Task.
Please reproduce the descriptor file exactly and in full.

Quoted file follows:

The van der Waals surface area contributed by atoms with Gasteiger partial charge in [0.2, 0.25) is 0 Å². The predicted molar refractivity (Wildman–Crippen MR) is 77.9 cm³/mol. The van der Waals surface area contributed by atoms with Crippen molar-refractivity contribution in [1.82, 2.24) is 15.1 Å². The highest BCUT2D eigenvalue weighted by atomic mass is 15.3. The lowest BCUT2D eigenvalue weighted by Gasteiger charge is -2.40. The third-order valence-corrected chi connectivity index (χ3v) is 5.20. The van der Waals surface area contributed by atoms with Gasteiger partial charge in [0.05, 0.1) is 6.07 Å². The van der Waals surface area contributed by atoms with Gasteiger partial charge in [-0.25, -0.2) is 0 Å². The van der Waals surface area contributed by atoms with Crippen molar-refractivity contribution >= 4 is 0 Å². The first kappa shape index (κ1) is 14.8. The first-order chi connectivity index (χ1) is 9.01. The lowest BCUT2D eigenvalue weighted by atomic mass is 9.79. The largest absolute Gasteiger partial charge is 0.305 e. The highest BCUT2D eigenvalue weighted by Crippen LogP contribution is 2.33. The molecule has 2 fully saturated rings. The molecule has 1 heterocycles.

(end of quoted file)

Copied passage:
The van der Waals surface area contributed by atoms with Gasteiger partial charge in [0.2, 0.25) is 0 Å². The predicted molar refractivity (Wildman–Crippen MR) is 77.9 cm³/mol. The van der Waals surface area contributed by atoms with Crippen molar-refractivity contribution in [1.82, 2.24) is 15.1 Å². The highest BCUT2D eigenvalue weighted by atomic mass is 15.3. The lowest BCUT2D eigenvalue weighted by Gasteiger charge is -2.40. The third-order valence-corrected chi connectivity index (χ3v) is 5.20. The van der Waals surface area contributed by atoms with Gasteiger partial charge in [0.05, 0.1) is 6.07 Å². The van der Waals surface area contributed by atoms with Gasteiger partial charge in [-0.25, -0.2) is 0 Å². The van der Waals surface area contributed by atoms with Crippen molar-refractivity contribution >= 4 is 0 Å². The first kappa shape index (κ1) is 14.8. The first-order chi connectivity index (χ1) is 9.01. The lowest BCUT2D eigenvalue weighted by atomic mass is 9.79. The largest absolute Gasteiger partial charge is 0.305 e. The highest BCUT2D eigenvalue weighted by Crippen LogP contribution is 2.33. The molecule has 2 fully saturated rings. The molecule has 1 heterocycles.